For the rest of this newsletter, we’ll talk about CEOs, startup accelerators, and the rare buzz we hear about a tech company and its public market ambitions. As always, you can follow me Twitter Or Instagram.

Goodbye, chief executive officer

Also at this week’s fair, employees said they’re paying more attention to how venture capitalists’ portfolios of founders are deploying capital — especially in terms of hiring trends. Becca’s latest for TC+ — use code EQUITY for 50% off with an annual membership — is why the hiring slide in the pitch deck shouldn’t be part of a presentation pitch.

Wait for further investigation.

Here’s why this is important: We know that companies are laying off workers to cut costs, but those who are hiring may be taking a more conservative approach, both in terms of job types and salary levels. All that said, if you’re hiring, there’s definitely an opportunity for talent. But it will not be easy all of them Especially when employers are looking to hire cheap talent with less desirable staffing goals to find their next gigs.

Image Credits: Microstock (Opens in a new window) / Getty Images

The golden moon

NextView Ventures has launched its fourth accelerator program, aiming to support nearly half a dozen founders with $400,000 in funding and mentorship opportunities. It is also offering at least one position to a team built around former colleagues who were laid off in the wake of last fall.

Here’s why this is important: The accelerator partners are open to supporting founders even if they only have a half-baked idea or an area they want to explore. Even in a disciplined market, there are still some companies that are comfortable to seed with startup business ideas. Rob Goh, founding partner of portfolio companies NextView Ventures, said the team is “half a step ahead of what we normally think.”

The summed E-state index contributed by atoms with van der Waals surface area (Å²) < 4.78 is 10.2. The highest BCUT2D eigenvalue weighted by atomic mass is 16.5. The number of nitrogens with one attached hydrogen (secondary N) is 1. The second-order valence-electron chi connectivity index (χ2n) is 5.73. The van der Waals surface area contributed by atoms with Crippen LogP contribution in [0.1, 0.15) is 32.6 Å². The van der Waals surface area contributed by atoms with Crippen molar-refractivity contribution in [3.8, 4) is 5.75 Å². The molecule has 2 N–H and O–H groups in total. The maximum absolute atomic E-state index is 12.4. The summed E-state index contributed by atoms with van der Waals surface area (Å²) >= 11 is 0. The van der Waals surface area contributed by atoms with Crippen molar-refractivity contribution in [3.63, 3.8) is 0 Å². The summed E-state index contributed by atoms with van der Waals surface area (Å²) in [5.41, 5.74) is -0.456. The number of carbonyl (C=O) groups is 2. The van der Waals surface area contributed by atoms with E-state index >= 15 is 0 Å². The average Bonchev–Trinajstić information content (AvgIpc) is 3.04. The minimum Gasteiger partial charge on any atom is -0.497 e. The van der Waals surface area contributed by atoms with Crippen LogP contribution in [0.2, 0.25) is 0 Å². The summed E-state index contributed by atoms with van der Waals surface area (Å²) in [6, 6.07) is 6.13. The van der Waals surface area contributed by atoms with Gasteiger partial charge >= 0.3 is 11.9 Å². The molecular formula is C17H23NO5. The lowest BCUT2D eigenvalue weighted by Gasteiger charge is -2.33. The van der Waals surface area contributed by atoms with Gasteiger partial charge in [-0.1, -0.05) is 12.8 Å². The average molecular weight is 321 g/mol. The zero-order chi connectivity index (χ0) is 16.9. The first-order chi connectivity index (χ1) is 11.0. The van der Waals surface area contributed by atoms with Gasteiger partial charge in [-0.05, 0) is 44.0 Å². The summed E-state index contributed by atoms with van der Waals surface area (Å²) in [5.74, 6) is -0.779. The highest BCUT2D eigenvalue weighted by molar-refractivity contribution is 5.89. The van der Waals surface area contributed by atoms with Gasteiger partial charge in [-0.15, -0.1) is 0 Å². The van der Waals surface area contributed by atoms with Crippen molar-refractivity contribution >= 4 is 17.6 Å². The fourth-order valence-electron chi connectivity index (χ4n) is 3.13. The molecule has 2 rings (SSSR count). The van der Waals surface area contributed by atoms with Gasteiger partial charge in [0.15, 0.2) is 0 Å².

Light bulb with combination lock;  Patent application

Image Credits: Soil (Opens in a new window) / Getty Images

follow up

Streep is finally seeing his way out. The payments giant has set a 12-month deadline for public disclosure of direct listing or private market transactions, such as fundraising arrangements and tender offers, sources familiar with the matter said.

Here’s why this is important: Do I have to state the obvious? Tech companies’ public markets are left, insert unwanted, boring adjective here. If Stripe starts the trend, we’re in for an exciting time next year. But some are doubtful about the schedule. After all, it’s easier said than done.

A daisy in the desert

Image Credits: Masak0553 (Opens in a new window) / Getty Images

etc. etc.

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I’ll end with an evergreen reminder that I would love to start happy hours and VC Nights in San Francisco. Let me know if you are throwing one! And if you’re still working on your social engine like I am, I’m also always game for a 1:1 coffee chat or lunch.

Thanks to the rest of you, as always, for reading. 2023 is already coming up, isn’t it?

talk soon